As a teacher, I’ve long understood its importance, but as a teacher-turned-parent of a young child, I’ve come to view true play as vital for child development.
Perhaps you’re like me and have watched in awe as your child figured out how to reach something high or how to climb up all by herself. You’ve smiled when she kissed her baby dolls goodnight and said the same things you say to her before bed. You’ve been amazed that she declared an object to be a different object—using a stick as a phone, for example. You’ve laughed when she tried to fool you by saying she was dad.
Play is how children figure out the world and themselves. It’s how they learn to navigate social situations and develop empathy. They learn to problem-solve and to create. They hone executive functioning skills and sensory integration. They improve muscle tone, and they become aware of their bodies in space.
For most adults, play is what we do when we aren’t working. For children, play IS the work itself. Maria Montessori said it best: “Play is the work of the child.”
Boundaries of “Play” Constructed by Adults
Sometimes well-meaning parents and teachers set up educational play for their children, but often it’s not the type of play that best fosters whole child development. Often, the “play” adults set up has limitations that inhibit the capacity of the play, thereby inhibiting the learning outcomes for children.
When we set up an art project with an end goal, children learn to follow procedures, to create, and to feel accomplished. While this type of planned activity has important merits, an open-ended art project, in which the child chooses the medium, subject, and end project will require the child to plan, make choices, practice technique, and exercise creativity.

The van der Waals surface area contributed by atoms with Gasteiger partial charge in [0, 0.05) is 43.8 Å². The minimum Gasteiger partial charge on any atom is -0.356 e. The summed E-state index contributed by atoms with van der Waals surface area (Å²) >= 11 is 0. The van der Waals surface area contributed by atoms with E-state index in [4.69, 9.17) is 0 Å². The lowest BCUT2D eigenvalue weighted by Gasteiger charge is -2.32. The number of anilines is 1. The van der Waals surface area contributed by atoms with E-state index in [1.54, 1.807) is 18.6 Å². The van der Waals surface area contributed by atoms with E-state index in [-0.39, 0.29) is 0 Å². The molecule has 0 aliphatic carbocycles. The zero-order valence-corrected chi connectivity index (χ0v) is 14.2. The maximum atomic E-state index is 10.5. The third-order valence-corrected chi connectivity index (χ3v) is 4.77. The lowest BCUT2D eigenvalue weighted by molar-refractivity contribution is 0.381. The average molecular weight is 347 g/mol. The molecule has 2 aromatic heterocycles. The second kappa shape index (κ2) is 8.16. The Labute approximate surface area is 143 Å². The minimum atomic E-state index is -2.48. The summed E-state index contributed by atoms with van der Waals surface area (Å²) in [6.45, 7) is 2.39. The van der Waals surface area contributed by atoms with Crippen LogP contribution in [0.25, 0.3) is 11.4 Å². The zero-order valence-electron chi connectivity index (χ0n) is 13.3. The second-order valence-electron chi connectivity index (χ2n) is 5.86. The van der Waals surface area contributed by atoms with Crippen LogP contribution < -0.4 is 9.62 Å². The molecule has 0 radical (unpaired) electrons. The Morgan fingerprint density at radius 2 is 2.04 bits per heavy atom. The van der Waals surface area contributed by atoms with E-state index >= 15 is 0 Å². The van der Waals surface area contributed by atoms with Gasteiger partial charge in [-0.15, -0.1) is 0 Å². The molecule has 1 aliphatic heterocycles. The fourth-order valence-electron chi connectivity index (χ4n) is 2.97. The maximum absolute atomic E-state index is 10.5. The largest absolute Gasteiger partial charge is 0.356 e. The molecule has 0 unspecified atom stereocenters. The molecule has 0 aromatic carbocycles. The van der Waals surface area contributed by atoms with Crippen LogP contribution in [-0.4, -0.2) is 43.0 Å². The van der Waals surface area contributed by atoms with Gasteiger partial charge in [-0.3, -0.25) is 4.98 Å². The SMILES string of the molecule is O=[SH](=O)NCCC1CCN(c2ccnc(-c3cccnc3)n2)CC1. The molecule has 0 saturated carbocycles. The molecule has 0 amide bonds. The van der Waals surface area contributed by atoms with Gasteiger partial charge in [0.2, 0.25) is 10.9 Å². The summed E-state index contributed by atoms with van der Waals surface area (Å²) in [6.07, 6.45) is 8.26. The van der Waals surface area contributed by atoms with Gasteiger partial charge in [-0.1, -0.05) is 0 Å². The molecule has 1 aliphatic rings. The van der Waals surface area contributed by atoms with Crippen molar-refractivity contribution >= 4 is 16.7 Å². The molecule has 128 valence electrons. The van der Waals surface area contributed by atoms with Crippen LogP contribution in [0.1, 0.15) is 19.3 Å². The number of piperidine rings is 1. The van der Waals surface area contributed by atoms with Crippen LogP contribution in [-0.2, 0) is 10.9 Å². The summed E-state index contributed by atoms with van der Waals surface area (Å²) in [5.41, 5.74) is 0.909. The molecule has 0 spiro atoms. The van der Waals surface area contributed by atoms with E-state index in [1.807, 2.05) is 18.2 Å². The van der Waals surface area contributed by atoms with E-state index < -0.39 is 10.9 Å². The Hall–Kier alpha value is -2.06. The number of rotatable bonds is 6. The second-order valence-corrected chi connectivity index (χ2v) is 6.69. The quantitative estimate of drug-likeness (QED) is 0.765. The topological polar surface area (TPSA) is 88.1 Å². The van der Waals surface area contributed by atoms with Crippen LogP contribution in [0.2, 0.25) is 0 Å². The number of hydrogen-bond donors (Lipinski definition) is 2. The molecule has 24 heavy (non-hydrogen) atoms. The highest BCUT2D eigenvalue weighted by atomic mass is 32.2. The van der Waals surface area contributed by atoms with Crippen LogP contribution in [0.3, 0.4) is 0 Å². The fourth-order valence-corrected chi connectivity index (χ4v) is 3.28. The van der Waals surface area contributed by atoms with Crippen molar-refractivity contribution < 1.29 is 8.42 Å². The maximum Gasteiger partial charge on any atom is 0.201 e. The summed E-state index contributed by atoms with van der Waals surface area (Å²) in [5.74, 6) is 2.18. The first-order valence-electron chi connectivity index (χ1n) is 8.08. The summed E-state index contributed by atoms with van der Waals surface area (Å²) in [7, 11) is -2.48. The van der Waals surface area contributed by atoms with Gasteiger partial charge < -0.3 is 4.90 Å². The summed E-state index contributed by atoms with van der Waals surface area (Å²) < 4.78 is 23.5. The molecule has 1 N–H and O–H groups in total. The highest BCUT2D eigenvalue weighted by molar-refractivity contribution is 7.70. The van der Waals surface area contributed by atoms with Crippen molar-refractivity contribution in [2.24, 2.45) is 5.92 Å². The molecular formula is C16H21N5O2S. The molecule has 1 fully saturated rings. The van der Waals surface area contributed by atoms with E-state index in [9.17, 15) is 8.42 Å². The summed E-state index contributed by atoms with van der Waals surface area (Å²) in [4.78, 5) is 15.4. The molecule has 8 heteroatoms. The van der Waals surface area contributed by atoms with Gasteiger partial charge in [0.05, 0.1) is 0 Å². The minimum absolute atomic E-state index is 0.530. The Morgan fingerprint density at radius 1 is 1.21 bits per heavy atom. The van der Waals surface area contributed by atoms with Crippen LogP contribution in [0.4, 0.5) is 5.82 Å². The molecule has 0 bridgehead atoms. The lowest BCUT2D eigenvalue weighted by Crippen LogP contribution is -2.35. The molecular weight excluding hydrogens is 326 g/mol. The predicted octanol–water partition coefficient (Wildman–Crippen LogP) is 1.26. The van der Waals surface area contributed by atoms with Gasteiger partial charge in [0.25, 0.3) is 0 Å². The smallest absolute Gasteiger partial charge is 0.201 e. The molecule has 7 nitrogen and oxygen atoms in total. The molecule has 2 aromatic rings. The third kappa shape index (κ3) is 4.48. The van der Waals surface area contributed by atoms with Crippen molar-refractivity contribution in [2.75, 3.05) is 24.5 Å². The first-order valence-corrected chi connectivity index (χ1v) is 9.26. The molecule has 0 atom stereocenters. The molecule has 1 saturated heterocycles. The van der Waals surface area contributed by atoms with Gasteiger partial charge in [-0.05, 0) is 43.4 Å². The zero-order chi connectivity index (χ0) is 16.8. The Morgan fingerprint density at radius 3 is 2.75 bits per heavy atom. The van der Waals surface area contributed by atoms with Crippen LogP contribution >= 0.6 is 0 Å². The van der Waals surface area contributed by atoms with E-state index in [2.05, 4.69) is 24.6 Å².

Likewise, when we let our children play at a traditional playground, their play and creativity is bounded by the structures already present. Children aren’t likely to imagine or construct a new world if the playscape is obviously a pirate’s boat; it will always be a boat. While children may imagine that the pre-constructed window is an ice cream stand or lemonade stand, the fixed construction limits children’s imagination. Give children the loose materials to create their own environment, however, and you’ll open their play to endless possibilities. On a traditional playground, for example, I’ve witnessed children using the wood chips as cookies, rain, money, and precious gems!
What is True Play?
True play, on the other hand, is not structured by adults or driven by the agenda of an adult; it’s an entirely child-led process. This type of play has structure and rules, formed entirely in the mind of the child. In true play, children freely choose what to do, what to use, who participates, and for how long it lasts. In true play, children plan, develop, and demolish on their own time—sometimes in seconds and sometimes over days or weeks.
According to Hughes’ play theory, there are 16 types of play. As you watch a child playing, try to determine what type of play it is. Each type of play has unique characteristics and benefits. You can snag this printable for free from Encourage Play.
When children engage in true play, they learn about the world and themselves and develop socially, physically, and intellectually while fully enjoying the magic of childhood.